The Supreme Court recently let stand a federal appeals court decision that said water supply was a core mission of Lake Lanier, something legally disputed by Alabama and Florida. Today, a Florida conservationist writes that Atlanta may have won the battle but the war for equity goes on. Georgia leaders want to find a way to cooperate and forge a tri-state plan.
Tom Sabulis today’s moderator. Commenting is open following the column by Tad Leithead and Boyd Austin.
By Dan Tonsmeire
It certainly appears as though Atlanta won with last week’s Supreme Court ruling. Unfortunately, the prize is likely to be 10 more years of unproductive litigation and no end to the water wars between the states.
The U.S. Army Corps of Engineers’ unilateral interpretation of the Fish and Wildlife and Recreation authorizations will no doubt be challenged. The court did not address this authorization and left it up to the corps’ discretion. Georgia’s claim to all the water that falls on Georgia also remains in dispute.
By refusing to hear the appeal, the court upheld a previous appellate court decision and gave the corps an official green light to exercise its authority to manipulate Lake Lanier’s water use and provide Atlanta with all the water it needs, and then some.
If past behavior is the best predictor of future behavior, the corps will indeed exercise this authority. Unfortunately, it once again will be at the expense of those living downstream whose survival depends on these waters just as much as the folks in Buckhead.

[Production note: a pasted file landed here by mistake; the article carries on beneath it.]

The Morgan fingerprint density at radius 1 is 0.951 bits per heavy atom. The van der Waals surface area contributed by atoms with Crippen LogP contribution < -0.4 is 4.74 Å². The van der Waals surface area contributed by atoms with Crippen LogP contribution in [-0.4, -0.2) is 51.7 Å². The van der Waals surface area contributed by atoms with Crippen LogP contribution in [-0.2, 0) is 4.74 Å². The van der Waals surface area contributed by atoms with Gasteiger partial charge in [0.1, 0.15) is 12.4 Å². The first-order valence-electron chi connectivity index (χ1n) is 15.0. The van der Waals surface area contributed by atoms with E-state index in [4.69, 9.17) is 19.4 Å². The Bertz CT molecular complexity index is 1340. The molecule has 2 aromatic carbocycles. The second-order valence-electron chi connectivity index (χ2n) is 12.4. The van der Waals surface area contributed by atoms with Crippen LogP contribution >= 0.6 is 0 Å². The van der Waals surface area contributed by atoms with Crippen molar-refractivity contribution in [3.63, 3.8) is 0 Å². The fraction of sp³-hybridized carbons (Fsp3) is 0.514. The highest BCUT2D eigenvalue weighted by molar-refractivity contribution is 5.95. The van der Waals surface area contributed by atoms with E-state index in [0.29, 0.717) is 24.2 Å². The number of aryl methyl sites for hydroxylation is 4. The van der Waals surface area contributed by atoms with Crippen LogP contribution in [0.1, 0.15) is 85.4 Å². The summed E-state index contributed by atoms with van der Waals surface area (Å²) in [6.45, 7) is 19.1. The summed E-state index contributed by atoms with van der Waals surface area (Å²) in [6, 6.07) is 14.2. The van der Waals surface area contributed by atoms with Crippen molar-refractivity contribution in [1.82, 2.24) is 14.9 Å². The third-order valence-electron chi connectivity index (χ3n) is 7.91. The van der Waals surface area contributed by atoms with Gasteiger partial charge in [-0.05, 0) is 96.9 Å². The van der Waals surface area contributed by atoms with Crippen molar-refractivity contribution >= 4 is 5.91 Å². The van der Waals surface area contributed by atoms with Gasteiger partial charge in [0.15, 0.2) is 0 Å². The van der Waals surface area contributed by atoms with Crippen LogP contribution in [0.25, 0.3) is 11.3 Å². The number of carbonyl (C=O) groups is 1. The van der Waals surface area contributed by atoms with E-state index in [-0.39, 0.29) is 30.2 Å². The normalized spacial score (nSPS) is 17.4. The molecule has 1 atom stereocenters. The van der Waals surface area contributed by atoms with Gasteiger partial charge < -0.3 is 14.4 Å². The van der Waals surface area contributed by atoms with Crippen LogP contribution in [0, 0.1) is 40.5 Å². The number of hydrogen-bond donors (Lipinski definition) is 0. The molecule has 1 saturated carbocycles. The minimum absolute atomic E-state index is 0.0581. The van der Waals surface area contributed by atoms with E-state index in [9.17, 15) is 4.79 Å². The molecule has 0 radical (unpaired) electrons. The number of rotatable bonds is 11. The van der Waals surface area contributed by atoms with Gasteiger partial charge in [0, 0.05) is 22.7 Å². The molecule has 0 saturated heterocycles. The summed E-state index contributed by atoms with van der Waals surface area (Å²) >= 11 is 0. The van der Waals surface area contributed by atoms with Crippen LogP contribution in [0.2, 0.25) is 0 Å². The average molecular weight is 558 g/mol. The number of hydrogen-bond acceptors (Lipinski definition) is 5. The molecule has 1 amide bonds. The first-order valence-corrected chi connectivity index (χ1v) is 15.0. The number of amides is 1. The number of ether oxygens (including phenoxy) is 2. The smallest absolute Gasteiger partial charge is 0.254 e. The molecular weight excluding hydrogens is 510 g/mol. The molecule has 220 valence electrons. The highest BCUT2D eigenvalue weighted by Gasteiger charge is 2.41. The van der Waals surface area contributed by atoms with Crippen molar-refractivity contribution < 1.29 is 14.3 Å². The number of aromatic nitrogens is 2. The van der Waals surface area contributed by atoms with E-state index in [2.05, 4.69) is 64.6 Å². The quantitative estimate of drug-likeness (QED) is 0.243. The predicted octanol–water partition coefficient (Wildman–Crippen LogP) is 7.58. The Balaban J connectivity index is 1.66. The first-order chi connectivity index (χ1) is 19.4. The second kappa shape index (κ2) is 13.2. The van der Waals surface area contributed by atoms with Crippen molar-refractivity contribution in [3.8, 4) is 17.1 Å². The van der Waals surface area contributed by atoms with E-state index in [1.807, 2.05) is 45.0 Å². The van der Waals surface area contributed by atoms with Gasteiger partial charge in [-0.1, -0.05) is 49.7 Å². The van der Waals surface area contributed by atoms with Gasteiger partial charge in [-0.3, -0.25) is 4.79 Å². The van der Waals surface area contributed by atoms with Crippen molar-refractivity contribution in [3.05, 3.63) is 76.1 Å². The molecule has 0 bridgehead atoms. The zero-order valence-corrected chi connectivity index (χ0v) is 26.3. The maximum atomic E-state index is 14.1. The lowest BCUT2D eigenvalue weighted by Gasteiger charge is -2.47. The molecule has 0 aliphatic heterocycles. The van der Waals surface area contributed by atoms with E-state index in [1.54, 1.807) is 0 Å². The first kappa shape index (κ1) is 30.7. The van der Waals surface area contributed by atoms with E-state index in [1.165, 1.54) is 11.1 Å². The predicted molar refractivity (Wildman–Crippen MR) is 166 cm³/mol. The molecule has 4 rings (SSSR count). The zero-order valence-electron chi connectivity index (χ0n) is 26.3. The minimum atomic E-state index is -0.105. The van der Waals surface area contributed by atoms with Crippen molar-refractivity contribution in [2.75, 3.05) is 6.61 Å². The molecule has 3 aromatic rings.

All the courts, lawyers and legal arguments in the world will not provide what Georgia, Alabama and Florida are thirsting for — a truly equitable plan to share the waters we all depend on. A practical water allocation plan can only come from those of us with a clear stake in the outcome, not from a Solomon-like court decision.
All of us have paid the price of the more than 22 years of litigation and have practically nothing to show for it except lawyer bills. After fighting so long, many wonder if it is even possible to divide up the water flow and effectively and sustainably manage its usage so that it is here for us, our grandchildren and their grandchildren.
I happen to believe that it is possible and that each of us has a responsibility to one another to do it. Courts hand down decisions, they do not create plans. No court will ever be able to do what we can do — develop a practical water management plan that provides real guidance to groups for sharing a resource that every individual has an equal right to use.
I know that such a plan is achievable because I have seen it firsthand in the progress made by the Apalachicola-Chattahoochee-Flint stakeholders. This forward-thinking group represents the individual economic and ecological interests of those living along the three divisions of the river. With a methodical and balanced approached to problem-solving, the stakeholders are making headway toward an equitable water allocation plan that will balance the interests of all three states.
The path to a solution that is fair to all three states does not go through the courts, but through intentional work toward the common good. The ACF stakeholders’ work must be supported along with all efforts toward an equitable and sustainable water management plan.